The apartment manager identified a picture of Shannon’s SUV as the vehicle he saw the morning of the shooting, but couldn’t positively identify Shannon herself as the woman he saw.
During a search of her house, however, they did find 911 communications center uniforms with emblems on the sleeves just as the maintenance supervisor had described. While they found the uniform, they were unable to find the gun she had recently purchased.
Meanwhile, cell phone records placed Shannon near the crime scene in Durham the day before the shooting, despite her claims she had never been to the city.
“I’m thinking it’s recon,” Pate suggested. “You have to know when to be there and where to place yourself, where to stand.”
Adding to the evidence against her, investigators also found gunshot residue on the wheel and gearshift of her car.
As for her alibi, her child’s pediatrician told police she never showed up the day of the shooting, strengthening the case against her.
Investigators believe Shannon may have targeted Denita out of jealousy. After Shannon got pregnant, she and Stroud both told police that he had told her that he didn’t want to have a baby with her. Stroud also insisted Shannon had been the one who continued to call him and come around his place, even though he told her he wanted to be with Denita.
But there was also no DNA, murder weapon, or forensics found at the crime scene to link Shannon to the shooting.
And her family stood staunchly in her corner, insisting Stroud had been the one obsessed with her.
“He wanted her to come back to him, and she didn’t,” her mom Anne Crawley told Mankiewicz. “He was so possessive. She just didn’t want that type of relationship.”
Shannon Crawley Arrested for Murder
Yet, police still had enough evidence to make an arrest and they took Shannon into custody just five days after the murder.
But the drama wouldn’t end there.
While out on bail, Shannon and her attorney went to police with a new story about what happened. Shannon now claimed that after she and Stroud broke up, he began stalking her. She said she bought a gun from a coworker because he had threatened her and her children.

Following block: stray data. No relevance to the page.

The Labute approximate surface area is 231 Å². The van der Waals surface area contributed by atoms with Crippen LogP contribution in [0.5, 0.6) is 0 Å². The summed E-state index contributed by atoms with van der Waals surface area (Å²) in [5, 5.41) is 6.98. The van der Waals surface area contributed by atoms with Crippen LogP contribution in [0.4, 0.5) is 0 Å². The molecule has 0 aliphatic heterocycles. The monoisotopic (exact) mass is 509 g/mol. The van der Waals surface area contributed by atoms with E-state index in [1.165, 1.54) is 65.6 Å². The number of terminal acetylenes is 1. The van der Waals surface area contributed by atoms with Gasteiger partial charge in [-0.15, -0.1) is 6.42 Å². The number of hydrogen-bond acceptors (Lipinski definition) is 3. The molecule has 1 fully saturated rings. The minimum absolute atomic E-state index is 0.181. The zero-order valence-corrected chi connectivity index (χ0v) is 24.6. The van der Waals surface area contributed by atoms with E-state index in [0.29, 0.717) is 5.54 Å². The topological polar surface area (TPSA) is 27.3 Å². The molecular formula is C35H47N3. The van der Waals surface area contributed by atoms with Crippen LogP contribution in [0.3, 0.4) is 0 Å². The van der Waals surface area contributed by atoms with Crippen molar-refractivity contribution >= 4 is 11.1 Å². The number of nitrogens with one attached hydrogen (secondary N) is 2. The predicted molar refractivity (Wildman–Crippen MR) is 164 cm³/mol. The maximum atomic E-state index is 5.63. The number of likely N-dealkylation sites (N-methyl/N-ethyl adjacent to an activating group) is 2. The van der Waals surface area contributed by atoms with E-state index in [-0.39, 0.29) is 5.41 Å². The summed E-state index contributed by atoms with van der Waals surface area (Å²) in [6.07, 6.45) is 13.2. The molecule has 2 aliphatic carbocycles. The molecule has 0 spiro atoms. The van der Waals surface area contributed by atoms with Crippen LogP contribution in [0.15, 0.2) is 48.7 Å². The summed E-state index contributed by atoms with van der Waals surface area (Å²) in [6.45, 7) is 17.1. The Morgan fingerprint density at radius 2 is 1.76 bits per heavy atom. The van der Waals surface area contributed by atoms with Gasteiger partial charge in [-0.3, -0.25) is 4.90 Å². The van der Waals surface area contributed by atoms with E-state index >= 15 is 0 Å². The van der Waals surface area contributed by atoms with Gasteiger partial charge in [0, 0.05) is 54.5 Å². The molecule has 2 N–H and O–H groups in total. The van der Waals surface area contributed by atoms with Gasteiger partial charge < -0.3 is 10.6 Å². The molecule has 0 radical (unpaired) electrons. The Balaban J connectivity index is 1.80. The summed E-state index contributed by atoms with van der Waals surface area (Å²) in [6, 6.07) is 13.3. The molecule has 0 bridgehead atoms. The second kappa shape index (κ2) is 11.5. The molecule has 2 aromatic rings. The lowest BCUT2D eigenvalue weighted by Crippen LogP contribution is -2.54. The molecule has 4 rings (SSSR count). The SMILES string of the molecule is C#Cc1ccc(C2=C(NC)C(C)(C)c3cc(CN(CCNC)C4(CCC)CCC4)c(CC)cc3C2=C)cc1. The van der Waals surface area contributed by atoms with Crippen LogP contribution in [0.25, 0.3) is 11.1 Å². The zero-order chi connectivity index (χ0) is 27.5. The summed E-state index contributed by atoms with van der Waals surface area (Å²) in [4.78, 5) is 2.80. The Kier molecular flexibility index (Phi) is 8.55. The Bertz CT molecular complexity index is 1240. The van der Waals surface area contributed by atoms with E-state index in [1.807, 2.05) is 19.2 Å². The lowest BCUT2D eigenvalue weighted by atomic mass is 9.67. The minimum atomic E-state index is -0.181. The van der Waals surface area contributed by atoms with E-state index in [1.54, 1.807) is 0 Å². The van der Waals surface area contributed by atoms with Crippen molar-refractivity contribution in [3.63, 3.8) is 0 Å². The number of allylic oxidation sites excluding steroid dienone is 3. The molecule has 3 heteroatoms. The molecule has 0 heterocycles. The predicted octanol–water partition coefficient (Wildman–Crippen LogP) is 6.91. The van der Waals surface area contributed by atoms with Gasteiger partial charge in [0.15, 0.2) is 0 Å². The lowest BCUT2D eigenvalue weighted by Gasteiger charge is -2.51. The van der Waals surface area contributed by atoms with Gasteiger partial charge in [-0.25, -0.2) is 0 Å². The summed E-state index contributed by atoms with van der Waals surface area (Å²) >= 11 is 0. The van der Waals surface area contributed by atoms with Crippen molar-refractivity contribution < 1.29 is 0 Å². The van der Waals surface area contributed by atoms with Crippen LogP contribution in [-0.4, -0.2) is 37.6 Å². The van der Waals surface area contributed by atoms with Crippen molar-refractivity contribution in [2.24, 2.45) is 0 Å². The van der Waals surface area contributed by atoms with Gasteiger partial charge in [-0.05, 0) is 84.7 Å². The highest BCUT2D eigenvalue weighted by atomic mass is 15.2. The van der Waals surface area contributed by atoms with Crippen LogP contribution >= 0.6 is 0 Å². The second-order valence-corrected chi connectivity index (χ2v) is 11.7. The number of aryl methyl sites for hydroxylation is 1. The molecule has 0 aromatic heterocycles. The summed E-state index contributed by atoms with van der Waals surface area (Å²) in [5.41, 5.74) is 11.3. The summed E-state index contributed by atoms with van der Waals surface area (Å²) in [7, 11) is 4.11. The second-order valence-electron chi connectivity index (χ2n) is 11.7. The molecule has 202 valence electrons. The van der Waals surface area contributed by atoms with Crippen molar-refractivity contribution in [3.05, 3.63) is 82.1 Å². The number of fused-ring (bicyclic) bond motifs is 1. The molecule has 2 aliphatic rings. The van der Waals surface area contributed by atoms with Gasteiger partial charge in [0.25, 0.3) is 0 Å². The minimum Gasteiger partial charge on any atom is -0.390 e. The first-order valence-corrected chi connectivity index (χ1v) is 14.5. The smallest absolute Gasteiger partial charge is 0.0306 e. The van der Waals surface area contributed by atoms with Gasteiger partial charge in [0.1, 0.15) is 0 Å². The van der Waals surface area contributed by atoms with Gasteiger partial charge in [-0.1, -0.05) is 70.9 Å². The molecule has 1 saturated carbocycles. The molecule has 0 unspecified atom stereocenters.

She alleged the day before the murder, he forced her to drive with him to Durham to case the apartment, then forced her at gunpoint to return the next day.
“He said I’ll make it real simple, either your children die or you die for your children,” she told authorities.
Fearing for her life, she went with him to the apartment. She alleged that once they got there, he got out, while she waited in the SUV. When she heard arguing, she claimed she got out and heard a gunshot.
According to her account, Stroud allegedly came running back, got in the driver’s seat and then threw himself into the backseat where he hid as she drove from the complex.
The prosecutor in the case, however, was unwilling to throw out the charges against her without proof.
Authorities were surprised when she turned up with recordings of conversations she allegedly had with Stroud on the telephone while out on bail where he seemingly implicated himself.
“You know I already got away with murder once. Think I can’t do it again?” the caller said.
But investigators didn’t believe the caller sounded anything like Stroud and suspected the calls had been staged.
“It just did not sound like him at all,” said David Saaks, then the assistant district attorney. “There was just no way in my mind that that was Jemeir, because when I heard these tapes I knew I had the right person.”
Shannon then alleged that while she was out on bail and living in Charlotte, she had been out taking her dog for a walk around 2 a.m. when Stroud attacked her and raped her with a knife. She suggested police search his trash can for evidence.
Oddly enough, when Stroud was putting his trash outside he noticed a knife in the bottom of the can and called police. Witnesses in the neighborhood also reported seeing a car pull up and someone wearing a hoodie get out and put something into the can, suggesting to authorities that it had been an elaborate hoax and someone was trying to frame Stroud.
Phone records also placed Stroud in Greensboro, not Charlotte, the morning of the alleged attack and a rape kit found no sign of semen on Shannon’s body.
“Everything was pointing to her and the only thing that was pointing to Jermeir was that he was in this affair with Shannon,” Saaks said. “I do not believe he was involved in the murder. I do not think he was involved in the planning or the execution of this murder at all.”
A jury would agree. Although Shannon’s attorneys brought the same story to court, and both Stroud and Shannon faced off on the stand with their differing accounts, jurors convicted her of first-degree murder.
Shannon, who continues to proclaim her innocence from behind bars, was sentenced to life in prison without the possibility of parole in 2010.
Stroud declined to be interviewed by Dateline but did provide a statement denying any responsibility in Denita’s death and refuted all the allegations Shannon lodged against him.